Any visit to Istanbul should begin at Hagia Sophia. The great church with its enormous dome was built in the early 6th century by the Emperor Justinian, and still dominates the skyline of the Old City. It contains some of the most magnificent mosaics to have survived from the Byzantine period, including a haunting Virgin and Child.
Blue Mosque, which lies only a short distance away across a carefully tended park is hardly less splendid and takes its name from the exquisite tile decoration of its interior.
It opens out onto the
Hippodrome, the ancient stadium of Byzantium, which was the scene of chariot races and public ceremonies for a thousand years.
On its far side is the
Turkish and Islamic Art Museum, which is housed in the elegant palace of Ibrahim Pasha, one of Suleyman the Magnificent’s many ill-fated grand viziers. Among many other wonders, it contains an unrivalled display of Turkish carpets, some of which date back to the early 13th century. This collection is sure to impress you with both its beauty and variety, whetting your appetite to discover more of Turkey’s traditional art forms.
Archaeological Museum, the starting point of our tour, is one of the largest and most important museums of its kind in the world, containing over a million artifacts. It is, in fact, three museums: the main museum, the Museum of the Ancient Orient, which has a particularly fascinating collection of finds from the Yemen, and the Tiled Pavilion, built in 1472 by Mehmet the Conqueror, which now houses a magnificent collection of Turkish ceramics. Perhaps the most striking exhibit in the main building is a series of monumental sarcophagi unearthed by the museum’s founder, Osman Hamdi, at Sidon in Lebanon. The finest of them is the so-called “Alexander Sarcophagus,” which is decorated with wonderfully vivid scenes of hunting and combat.
Topkapi Palace is only a short distance away from the Archeological Museum and as fully embodies Turkey’s Ottoman past as the other does its Hellenistic and Roman. The vast labyrinth from which the Ottoman sultans ruled their empire is arranged around a series of three courts. The famous harem, the private quarters of the sultan and his extended family opens off the second court. All its rooms are richly decorated with gilding, frescoes and tiles and beyond it, in the third court lies the principal audience chamber, and a delightful group of terraces, fountain and pavilions. Numerous of the structures, most notably the mammoth kitchen complex, were designed by Sinan, the greatest of the Ottoman architects. The palace is now a museum and houses (among other things) outstanding collections of silk caftans and one of the world’s largest collections of Chinese celadon pottery.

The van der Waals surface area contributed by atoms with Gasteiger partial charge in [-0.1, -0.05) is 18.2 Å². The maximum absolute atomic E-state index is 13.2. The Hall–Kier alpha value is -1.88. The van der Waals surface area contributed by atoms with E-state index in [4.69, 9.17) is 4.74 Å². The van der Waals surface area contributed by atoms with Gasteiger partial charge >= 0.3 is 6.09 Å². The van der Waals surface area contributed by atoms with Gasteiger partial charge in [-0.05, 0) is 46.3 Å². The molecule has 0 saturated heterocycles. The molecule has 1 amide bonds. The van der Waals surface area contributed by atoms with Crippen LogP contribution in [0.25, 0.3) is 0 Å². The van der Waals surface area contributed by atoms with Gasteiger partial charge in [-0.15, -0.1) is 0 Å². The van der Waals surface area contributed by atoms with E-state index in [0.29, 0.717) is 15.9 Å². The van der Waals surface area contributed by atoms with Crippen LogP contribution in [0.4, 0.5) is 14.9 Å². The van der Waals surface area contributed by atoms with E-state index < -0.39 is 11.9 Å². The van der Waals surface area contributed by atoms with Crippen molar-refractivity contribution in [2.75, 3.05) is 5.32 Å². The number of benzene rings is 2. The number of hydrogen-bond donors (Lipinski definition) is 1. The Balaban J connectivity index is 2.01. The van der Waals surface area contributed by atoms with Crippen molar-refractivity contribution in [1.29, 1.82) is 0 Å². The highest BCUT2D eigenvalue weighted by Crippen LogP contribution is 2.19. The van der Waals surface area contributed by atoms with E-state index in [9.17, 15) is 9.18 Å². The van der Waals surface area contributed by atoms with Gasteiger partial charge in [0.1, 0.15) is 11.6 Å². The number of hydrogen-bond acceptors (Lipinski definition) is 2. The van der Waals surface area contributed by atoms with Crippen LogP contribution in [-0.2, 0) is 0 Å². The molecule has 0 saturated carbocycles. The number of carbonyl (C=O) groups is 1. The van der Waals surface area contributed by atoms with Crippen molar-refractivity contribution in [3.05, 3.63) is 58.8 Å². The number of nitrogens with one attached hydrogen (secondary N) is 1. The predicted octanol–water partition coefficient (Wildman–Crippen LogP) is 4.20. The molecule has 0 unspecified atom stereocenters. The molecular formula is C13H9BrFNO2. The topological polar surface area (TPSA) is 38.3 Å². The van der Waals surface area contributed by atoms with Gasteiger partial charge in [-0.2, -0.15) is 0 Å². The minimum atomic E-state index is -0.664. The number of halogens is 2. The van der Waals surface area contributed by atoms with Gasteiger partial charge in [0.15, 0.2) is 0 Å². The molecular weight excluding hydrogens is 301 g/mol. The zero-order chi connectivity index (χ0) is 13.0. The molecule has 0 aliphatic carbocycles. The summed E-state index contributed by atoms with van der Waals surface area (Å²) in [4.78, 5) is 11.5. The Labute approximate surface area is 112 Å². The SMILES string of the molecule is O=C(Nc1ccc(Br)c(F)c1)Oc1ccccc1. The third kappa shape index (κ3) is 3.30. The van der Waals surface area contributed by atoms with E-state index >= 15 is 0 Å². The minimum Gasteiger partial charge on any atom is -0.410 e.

The last visit of the day will be to the world famous Grand
Covered Bazaar, more dazzling than any other oriental bazaar, built in 1461 and in service ever since. It contains 3,500 shops employing more than 20,000 people all under one roof. Everything imaginable in the world is for sale here, glittering gold and silver jewelry, antique tiles, leather, and souvenirs. Just seeing and experiencing this fascinating bazaar is a memorable experience.